Drug Coupons: A Double-Edged Sword in Need of Further Review
At first glance, discounts on prescription drug copays via “coupons” seem like an enticing offer. Many patients struggle to afford their copays. Until 2012, Massachusetts banned drug coupons for fear that they would ultimately result in higher costs for the whole healthcare system. When the ban was lifted, the plan was to allow drug coupons temporarily, until 2015, and to conduct a study on the cost ramifications.
What happened next is typical: the study never happened, and the sunset date was extended to 2017. And now, a rider was added in the House version of the 2017 state budget that would allow coupons indefinitely. The Senate version does not have the provision.
The issue is now before the House-Senate conference committee reconciling the budget versions. HCFA strongly opposes the provision removing the sunset clause, and urges the legislature to press the state to conduct the study in order to make an informed decision.
The Boston Globe’s lead editorial on Saturday supported our approach. The Globe wrote:
There are good reasons to proceed cautiously on drug discounts, starting with pharmaceutical companies’ motives for offering them. … [K]eeping the status quo in place allows patients to continue reaping short-term savings on prescription drugs while the long-term ramifications are sorted out.
The editorial cites a statement from the head of the state’s Biotechnology Council, who supports removing the sunset clause immediately, and skipping the study. Why are they so opposed to doing a study first? Perhaps, it’s because existing evidence indicates that drug coupons may not be a cost-effective as they seem.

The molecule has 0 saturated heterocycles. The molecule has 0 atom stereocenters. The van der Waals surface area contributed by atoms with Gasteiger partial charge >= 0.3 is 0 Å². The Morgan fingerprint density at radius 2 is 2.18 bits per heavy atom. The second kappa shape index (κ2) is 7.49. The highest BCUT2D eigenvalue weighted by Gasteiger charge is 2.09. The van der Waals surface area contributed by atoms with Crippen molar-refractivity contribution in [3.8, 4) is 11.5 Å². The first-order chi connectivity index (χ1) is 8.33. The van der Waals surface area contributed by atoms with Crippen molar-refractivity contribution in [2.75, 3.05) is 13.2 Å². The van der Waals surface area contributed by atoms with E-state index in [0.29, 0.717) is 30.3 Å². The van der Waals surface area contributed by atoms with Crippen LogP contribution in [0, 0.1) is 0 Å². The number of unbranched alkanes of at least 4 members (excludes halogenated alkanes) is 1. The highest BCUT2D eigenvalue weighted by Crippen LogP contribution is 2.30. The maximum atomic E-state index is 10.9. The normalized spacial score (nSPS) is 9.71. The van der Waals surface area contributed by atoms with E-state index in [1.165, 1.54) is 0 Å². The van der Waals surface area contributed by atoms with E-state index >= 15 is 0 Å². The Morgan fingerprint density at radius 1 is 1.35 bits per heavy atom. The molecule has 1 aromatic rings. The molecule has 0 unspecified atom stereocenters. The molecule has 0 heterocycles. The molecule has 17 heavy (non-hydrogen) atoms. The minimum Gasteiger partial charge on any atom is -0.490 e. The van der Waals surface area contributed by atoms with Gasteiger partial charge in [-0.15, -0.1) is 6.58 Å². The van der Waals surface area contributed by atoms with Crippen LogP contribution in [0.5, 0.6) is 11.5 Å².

Drug coupons are offered as a marketing tactic to increase sales of high-price drugs when there is a less expensive alternative. The cost of paying for these more expensive, brand name drugs eventually gets passed on to us, though higher premiums. And then insurers respond by barring certain drugs from coverage. For example, according to a recent STAT article, Express Scripts excluded 80 medications from coverage in 2016 due to cost, 67% more than in 2014. And guess what - 90% of these excluded medications had drug coupons available for them. All the while, drug coupon offers have been on the rise continuously – from 86 in 2009 to almost 750 today.
Like most sales, drug coupons are often temporary. When the sale ends, consumers are then hit with copays full force. By this time, patients are often attached to the medication, unaware of cheaper, equally effective options. Drug companies also extract personal information from consumers in exchange for the coupon, giving them free rein to bombard them with further advertising. The end result is more and more high-cost drug consumption, fueling significant cost increases for payers – costs which will then be passed on to all patients.
Due to these concerns, it is critical that the Center for Health and Information Analysis do the study it was charged with conducting in 2012. If drug coupons are really having no negative impact on costs and health care system in general, the pharmaceutical industry should have nothing to fear. Clearly, companies want to sell as much of their most expensive products as possible. An individual patient may very well receive a good deal from an individual coupon. But the sword cuts both ways. The larger structural implications of drug coupon schemes must be assessed.
-- Mike DiBello